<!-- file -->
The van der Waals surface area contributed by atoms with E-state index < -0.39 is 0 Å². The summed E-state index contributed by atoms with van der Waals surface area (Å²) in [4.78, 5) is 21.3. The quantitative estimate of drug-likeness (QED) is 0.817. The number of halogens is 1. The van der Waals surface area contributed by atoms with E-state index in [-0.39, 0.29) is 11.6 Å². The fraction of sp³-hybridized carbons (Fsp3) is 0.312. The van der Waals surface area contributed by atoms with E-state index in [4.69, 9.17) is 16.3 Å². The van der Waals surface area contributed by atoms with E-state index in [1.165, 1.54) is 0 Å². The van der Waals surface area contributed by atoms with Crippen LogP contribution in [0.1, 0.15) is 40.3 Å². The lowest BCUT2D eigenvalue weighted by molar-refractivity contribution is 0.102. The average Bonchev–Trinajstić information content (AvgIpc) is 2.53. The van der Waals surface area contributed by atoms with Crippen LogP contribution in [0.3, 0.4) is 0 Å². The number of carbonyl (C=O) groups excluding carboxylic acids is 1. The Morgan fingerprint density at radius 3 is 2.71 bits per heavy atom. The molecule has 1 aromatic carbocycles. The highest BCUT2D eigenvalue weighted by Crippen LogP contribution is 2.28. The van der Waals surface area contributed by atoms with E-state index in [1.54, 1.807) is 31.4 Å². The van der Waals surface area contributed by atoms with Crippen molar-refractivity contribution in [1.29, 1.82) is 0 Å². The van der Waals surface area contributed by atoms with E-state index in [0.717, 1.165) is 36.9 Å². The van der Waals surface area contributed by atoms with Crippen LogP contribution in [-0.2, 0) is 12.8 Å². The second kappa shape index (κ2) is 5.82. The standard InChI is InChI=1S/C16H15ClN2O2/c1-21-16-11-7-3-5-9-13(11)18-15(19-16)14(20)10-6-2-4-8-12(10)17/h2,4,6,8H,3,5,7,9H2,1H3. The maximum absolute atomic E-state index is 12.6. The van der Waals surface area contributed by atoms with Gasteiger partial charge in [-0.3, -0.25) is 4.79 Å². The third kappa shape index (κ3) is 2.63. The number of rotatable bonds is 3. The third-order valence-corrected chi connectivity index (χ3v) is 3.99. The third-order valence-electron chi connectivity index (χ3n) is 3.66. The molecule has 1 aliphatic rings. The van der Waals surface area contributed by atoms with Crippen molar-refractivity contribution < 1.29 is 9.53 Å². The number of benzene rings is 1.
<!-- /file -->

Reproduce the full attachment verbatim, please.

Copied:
The van der Waals surface area contributed by atoms with E-state index < -0.39 is 0 Å². The summed E-state index contributed by atoms with van der Waals surface area (Å²) in [4.78, 5) is 21.3. The quantitative estimate of drug-likeness (QED) is 0.817. The number of halogens is 1. The van der Waals surface area contributed by atoms with E-state index in [-0.39, 0.29) is 11.6 Å². The fraction of sp³-hybridized carbons (Fsp3) is 0.312. The van der Waals surface area contributed by atoms with E-state index in [4.69, 9.17) is 16.3 Å². The van der Waals surface area contributed by atoms with E-state index in [1.165, 1.54) is 0 Å². The van der Waals surface area contributed by atoms with Crippen LogP contribution in [0.1, 0.15) is 40.3 Å². The lowest BCUT2D eigenvalue weighted by molar-refractivity contribution is 0.102. The average Bonchev–Trinajstić information content (AvgIpc) is 2.53. The van der Waals surface area contributed by atoms with Crippen LogP contribution in [0.3, 0.4) is 0 Å². The number of carbonyl (C=O) groups excluding carboxylic acids is 1. The Morgan fingerprint density at radius 3 is 2.71 bits per heavy atom. The molecule has 1 aromatic carbocycles. The highest BCUT2D eigenvalue weighted by Crippen LogP contribution is 2.28. The van der Waals surface area contributed by atoms with E-state index in [1.54, 1.807) is 31.4 Å². The van der Waals surface area contributed by atoms with Crippen molar-refractivity contribution in [1.29, 1.82) is 0 Å². The van der Waals surface area contributed by atoms with E-state index in [0.717, 1.165) is 36.9 Å². The van der Waals surface area contributed by atoms with Crippen LogP contribution in [-0.2, 0) is 12.8 Å². The second kappa shape index (κ2) is 5.82. The standard InChI is InChI=1S/C16H15ClN2O2/c1-21-16-11-7-3-5-9-13(11)18-15(19-16)14(20)10-6-2-4-8-12(10)17/h2,4,6,8H,3,5,7,9H2,1H3. The maximum absolute atomic E-state index is 12.6. The van der Waals surface area contributed by atoms with Gasteiger partial charge in [-0.3, -0.25) is 4.79 Å². The third kappa shape index (κ3) is 2.63. The number of rotatable bonds is 3. The third-order valence-corrected chi connectivity index (χ3v) is 3.99. The third-order valence-electron chi connectivity index (χ3n) is 3.66. The molecule has 1 aliphatic rings. The van der Waals surface area contributed by atoms with Crippen molar-refractivity contribution < 1.29 is 9.53 Å². The number of benzene rings is 1.